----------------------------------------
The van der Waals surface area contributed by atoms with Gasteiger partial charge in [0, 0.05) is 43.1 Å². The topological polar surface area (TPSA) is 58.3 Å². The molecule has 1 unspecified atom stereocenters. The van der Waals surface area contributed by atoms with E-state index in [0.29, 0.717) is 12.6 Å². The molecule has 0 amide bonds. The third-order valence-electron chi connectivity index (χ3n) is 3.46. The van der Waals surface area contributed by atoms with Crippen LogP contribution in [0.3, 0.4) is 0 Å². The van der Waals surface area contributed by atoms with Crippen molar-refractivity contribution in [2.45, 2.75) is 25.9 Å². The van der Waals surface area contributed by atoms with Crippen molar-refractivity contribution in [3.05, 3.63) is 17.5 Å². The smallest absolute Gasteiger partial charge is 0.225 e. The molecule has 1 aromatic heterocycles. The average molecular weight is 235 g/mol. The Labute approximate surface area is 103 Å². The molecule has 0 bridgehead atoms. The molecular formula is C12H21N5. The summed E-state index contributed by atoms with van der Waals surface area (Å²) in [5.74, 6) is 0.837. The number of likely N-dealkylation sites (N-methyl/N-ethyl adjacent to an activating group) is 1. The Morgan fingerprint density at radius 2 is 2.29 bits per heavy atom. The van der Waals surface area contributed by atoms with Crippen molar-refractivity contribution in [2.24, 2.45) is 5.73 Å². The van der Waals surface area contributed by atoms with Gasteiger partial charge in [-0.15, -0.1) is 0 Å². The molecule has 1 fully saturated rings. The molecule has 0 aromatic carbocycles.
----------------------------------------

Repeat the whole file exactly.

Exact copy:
The van der Waals surface area contributed by atoms with Gasteiger partial charge in [0, 0.05) is 43.1 Å². The topological polar surface area (TPSA) is 58.3 Å². The molecule has 1 unspecified atom stereocenters. The van der Waals surface area contributed by atoms with E-state index in [0.29, 0.717) is 12.6 Å². The molecule has 0 amide bonds. The third-order valence-electron chi connectivity index (χ3n) is 3.46. The van der Waals surface area contributed by atoms with Crippen LogP contribution in [0.3, 0.4) is 0 Å². The van der Waals surface area contributed by atoms with Crippen molar-refractivity contribution in [2.45, 2.75) is 25.9 Å². The van der Waals surface area contributed by atoms with Crippen molar-refractivity contribution in [3.05, 3.63) is 17.5 Å². The smallest absolute Gasteiger partial charge is 0.225 e. The molecule has 1 aromatic heterocycles. The average molecular weight is 235 g/mol. The Labute approximate surface area is 103 Å². The molecule has 0 bridgehead atoms. The molecular formula is C12H21N5. The summed E-state index contributed by atoms with van der Waals surface area (Å²) in [5.74, 6) is 0.837. The number of likely N-dealkylation sites (N-methyl/N-ethyl adjacent to an activating group) is 1. The Morgan fingerprint density at radius 2 is 2.29 bits per heavy atom. The van der Waals surface area contributed by atoms with Crippen molar-refractivity contribution in [2.24, 2.45) is 5.73 Å². The van der Waals surface area contributed by atoms with Gasteiger partial charge in [-0.15, -0.1) is 0 Å². The molecule has 1 fully saturated rings. The molecule has 0 aromatic carbocycles.